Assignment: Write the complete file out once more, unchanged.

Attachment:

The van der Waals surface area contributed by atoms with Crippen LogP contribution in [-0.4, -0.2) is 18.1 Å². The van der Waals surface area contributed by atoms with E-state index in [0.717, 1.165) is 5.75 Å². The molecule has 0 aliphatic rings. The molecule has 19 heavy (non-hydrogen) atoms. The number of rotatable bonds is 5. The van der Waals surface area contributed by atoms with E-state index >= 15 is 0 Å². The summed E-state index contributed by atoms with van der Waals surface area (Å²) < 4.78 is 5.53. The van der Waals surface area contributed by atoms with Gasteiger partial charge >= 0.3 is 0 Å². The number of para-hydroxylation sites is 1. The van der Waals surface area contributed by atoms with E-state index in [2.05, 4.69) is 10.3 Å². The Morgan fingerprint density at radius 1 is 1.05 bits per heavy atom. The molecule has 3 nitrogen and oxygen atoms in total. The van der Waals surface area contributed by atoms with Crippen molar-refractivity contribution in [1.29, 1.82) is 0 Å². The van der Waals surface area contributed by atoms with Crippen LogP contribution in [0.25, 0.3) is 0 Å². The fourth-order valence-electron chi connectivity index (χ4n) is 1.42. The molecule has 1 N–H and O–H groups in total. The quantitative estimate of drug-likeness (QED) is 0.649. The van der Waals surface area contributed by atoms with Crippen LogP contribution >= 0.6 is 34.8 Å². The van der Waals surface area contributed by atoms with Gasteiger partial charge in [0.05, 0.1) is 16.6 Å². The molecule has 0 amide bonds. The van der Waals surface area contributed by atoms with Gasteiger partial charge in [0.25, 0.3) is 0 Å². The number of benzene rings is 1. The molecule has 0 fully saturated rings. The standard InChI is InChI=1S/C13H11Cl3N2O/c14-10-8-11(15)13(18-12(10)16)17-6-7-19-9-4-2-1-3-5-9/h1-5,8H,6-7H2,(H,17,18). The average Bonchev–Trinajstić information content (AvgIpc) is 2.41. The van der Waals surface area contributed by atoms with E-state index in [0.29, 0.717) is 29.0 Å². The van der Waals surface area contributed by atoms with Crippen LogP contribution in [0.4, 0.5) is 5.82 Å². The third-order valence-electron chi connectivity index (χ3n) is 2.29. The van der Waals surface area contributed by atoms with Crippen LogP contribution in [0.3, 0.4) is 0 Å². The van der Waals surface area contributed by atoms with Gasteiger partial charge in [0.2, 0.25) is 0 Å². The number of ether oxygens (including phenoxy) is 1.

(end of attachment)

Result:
The van der Waals surface area contributed by atoms with Crippen LogP contribution in [-0.4, -0.2) is 18.1 Å². The van der Waals surface area contributed by atoms with E-state index in [0.717, 1.165) is 5.75 Å². The molecule has 0 aliphatic rings. The molecule has 19 heavy (non-hydrogen) atoms. The number of rotatable bonds is 5. The van der Waals surface area contributed by atoms with E-state index >= 15 is 0 Å². The summed E-state index contributed by atoms with van der Waals surface area (Å²) < 4.78 is 5.53. The van der Waals surface area contributed by atoms with Gasteiger partial charge >= 0.3 is 0 Å². The number of para-hydroxylation sites is 1. The van der Waals surface area contributed by atoms with E-state index in [2.05, 4.69) is 10.3 Å². The Morgan fingerprint density at radius 1 is 1.05 bits per heavy atom. The molecule has 3 nitrogen and oxygen atoms in total. The van der Waals surface area contributed by atoms with Crippen molar-refractivity contribution in [1.29, 1.82) is 0 Å². The van der Waals surface area contributed by atoms with Crippen LogP contribution in [0.25, 0.3) is 0 Å². The fourth-order valence-electron chi connectivity index (χ4n) is 1.42. The molecule has 1 N–H and O–H groups in total. The quantitative estimate of drug-likeness (QED) is 0.649. The van der Waals surface area contributed by atoms with Crippen LogP contribution >= 0.6 is 34.8 Å². The van der Waals surface area contributed by atoms with Gasteiger partial charge in [0.05, 0.1) is 16.6 Å². The molecule has 0 amide bonds. The van der Waals surface area contributed by atoms with Gasteiger partial charge in [0.25, 0.3) is 0 Å². The number of benzene rings is 1. The molecule has 0 fully saturated rings. The standard InChI is InChI=1S/C13H11Cl3N2O/c14-10-8-11(15)13(18-12(10)16)17-6-7-19-9-4-2-1-3-5-9/h1-5,8H,6-7H2,(H,17,18). The average Bonchev–Trinajstić information content (AvgIpc) is 2.41. The van der Waals surface area contributed by atoms with E-state index in [0.29, 0.717) is 29.0 Å². The van der Waals surface area contributed by atoms with Crippen LogP contribution in [0.4, 0.5) is 5.82 Å². The third-order valence-electron chi connectivity index (χ3n) is 2.29. The van der Waals surface area contributed by atoms with Crippen LogP contribution in [0.3, 0.4) is 0 Å². The van der Waals surface area contributed by atoms with Gasteiger partial charge in [0.2, 0.25) is 0 Å². The number of ether oxygens (including phenoxy) is 1.